It could be a long legislative session for Shawn Harrison
Here's the latest from William March:
State Rep. Shawn Harrison, R-Tampa, is "caught between a rock and a hard place," as Mayor Bob Buckhorn put it, in the internecine GOP feud over business incentives and tourism marketing.
That probably makes prospects dim for Harrison to push through appropriations he wanted for University of South Florida, and projects for New Tampa and the Tampa Bay Area Regional Transportation Authority.
The rock: Gov. Rick Scott, who wants to continue funding the Enterprise Florida Inc. and Visit Florida and has the option of vetoing appropriations requested by legislators who don't go along.
The hard place: House Speaker Richard Corcoran, who adamantly opposes Enterprise Florida and Visit Florida and can squash any House member's legislative initiatives.
In the coming legislative session, Harrison had hoped to seek $500,000 to expand the TBARTA van pool program; $6.5 million for a New Tampa Cultural and Emergency Center; and $9 million for a science teaching and research facility at USF.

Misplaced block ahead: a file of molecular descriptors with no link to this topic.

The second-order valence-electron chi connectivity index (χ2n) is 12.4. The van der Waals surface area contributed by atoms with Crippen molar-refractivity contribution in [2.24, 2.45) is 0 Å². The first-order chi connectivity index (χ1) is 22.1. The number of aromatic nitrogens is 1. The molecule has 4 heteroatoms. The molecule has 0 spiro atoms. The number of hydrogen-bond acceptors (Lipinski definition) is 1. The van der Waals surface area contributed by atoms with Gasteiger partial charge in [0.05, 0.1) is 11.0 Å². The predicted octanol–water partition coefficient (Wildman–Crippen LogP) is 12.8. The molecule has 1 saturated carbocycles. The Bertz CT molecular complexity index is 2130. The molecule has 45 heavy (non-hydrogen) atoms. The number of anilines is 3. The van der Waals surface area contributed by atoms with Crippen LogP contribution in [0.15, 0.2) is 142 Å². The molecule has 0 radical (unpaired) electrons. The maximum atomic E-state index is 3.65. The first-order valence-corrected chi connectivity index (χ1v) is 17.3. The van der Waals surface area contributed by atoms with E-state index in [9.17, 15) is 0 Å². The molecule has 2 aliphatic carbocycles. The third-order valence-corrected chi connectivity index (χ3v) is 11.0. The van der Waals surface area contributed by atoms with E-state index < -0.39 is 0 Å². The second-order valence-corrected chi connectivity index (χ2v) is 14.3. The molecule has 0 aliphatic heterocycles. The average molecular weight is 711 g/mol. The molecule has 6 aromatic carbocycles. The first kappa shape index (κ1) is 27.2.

But legislators are saying privately that Scott has threatened to veto their appropriation requests if they don't vote his way on Enterprise Florida and Visit Florida. Last week, he held a series of rallies including one in Tampa to single out legislators including Harrison who voted in committee for a bill killing the agencies. Scott said he was "shocked" by Harrison's vote.
In an interview this week, Harrison said he's taking his stance against Enterprise Florida and Visit Florida purely on the merits and hasn't felt political pressure from either direction. He said he hopes negotiations will lead to a compromise, which would ease the squeeze.
Between now and May, the end of the session, "I feel confident EFI will come back and prove its worth, and if they do, maybe this issue will resolve itself," Harrison said.
Buckhorn, a friend and occasional ally of Harrison even though they're in different parties, sides with Scott and appeared at Scott's rally, but sympathizes with Harrison's predicament.
"All of us that do this recognize there are consequences for every vote," Buckhorn said.
Harrison may think he has more to fear from Corcoran than Scott.
In a tight budget year, his requests could be long shots anyway, and while Scott's days as governor are waning, Corcoran will be followed as House speaker by Jose Oliva, R-Hialeah, who's solidly in Corcoran's camp.